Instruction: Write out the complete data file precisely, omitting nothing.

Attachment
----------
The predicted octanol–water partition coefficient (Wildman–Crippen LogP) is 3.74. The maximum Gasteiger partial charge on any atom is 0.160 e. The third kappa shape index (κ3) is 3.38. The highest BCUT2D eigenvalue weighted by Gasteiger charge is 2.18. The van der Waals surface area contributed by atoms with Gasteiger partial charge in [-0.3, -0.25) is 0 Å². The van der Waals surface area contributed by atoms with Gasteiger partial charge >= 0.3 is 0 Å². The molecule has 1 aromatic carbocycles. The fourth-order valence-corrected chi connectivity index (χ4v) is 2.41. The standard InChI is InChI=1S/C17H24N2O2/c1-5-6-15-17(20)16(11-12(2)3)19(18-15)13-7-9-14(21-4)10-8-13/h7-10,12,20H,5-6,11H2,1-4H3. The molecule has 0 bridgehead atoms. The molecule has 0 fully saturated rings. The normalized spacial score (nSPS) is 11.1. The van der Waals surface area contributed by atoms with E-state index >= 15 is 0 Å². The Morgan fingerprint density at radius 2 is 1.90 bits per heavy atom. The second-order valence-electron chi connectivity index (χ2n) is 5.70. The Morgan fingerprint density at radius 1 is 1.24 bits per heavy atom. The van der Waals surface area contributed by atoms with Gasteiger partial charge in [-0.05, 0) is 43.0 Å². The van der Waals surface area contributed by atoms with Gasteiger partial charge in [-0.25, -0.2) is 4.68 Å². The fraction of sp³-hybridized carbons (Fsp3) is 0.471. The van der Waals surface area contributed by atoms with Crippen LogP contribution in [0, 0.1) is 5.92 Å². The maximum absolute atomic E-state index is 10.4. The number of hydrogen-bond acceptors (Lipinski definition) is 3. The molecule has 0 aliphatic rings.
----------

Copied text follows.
The predicted octanol–water partition coefficient (Wildman–Crippen LogP) is 3.74. The maximum Gasteiger partial charge on any atom is 0.160 e. The third kappa shape index (κ3) is 3.38. The highest BCUT2D eigenvalue weighted by Gasteiger charge is 2.18. The van der Waals surface area contributed by atoms with Gasteiger partial charge in [-0.3, -0.25) is 0 Å². The van der Waals surface area contributed by atoms with Gasteiger partial charge >= 0.3 is 0 Å². The molecule has 1 aromatic carbocycles. The fourth-order valence-corrected chi connectivity index (χ4v) is 2.41. The standard InChI is InChI=1S/C17H24N2O2/c1-5-6-15-17(20)16(11-12(2)3)19(18-15)13-7-9-14(21-4)10-8-13/h7-10,12,20H,5-6,11H2,1-4H3. The molecule has 0 bridgehead atoms. The molecule has 0 fully saturated rings. The normalized spacial score (nSPS) is 11.1. The van der Waals surface area contributed by atoms with E-state index >= 15 is 0 Å². The Morgan fingerprint density at radius 2 is 1.90 bits per heavy atom. The second-order valence-electron chi connectivity index (χ2n) is 5.70. The Morgan fingerprint density at radius 1 is 1.24 bits per heavy atom. The van der Waals surface area contributed by atoms with Gasteiger partial charge in [-0.05, 0) is 43.0 Å². The van der Waals surface area contributed by atoms with Gasteiger partial charge in [-0.25, -0.2) is 4.68 Å². The fraction of sp³-hybridized carbons (Fsp3) is 0.471. The van der Waals surface area contributed by atoms with Crippen LogP contribution in [0, 0.1) is 5.92 Å². The maximum absolute atomic E-state index is 10.4. The number of hydrogen-bond acceptors (Lipinski definition) is 3. The molecule has 0 aliphatic rings.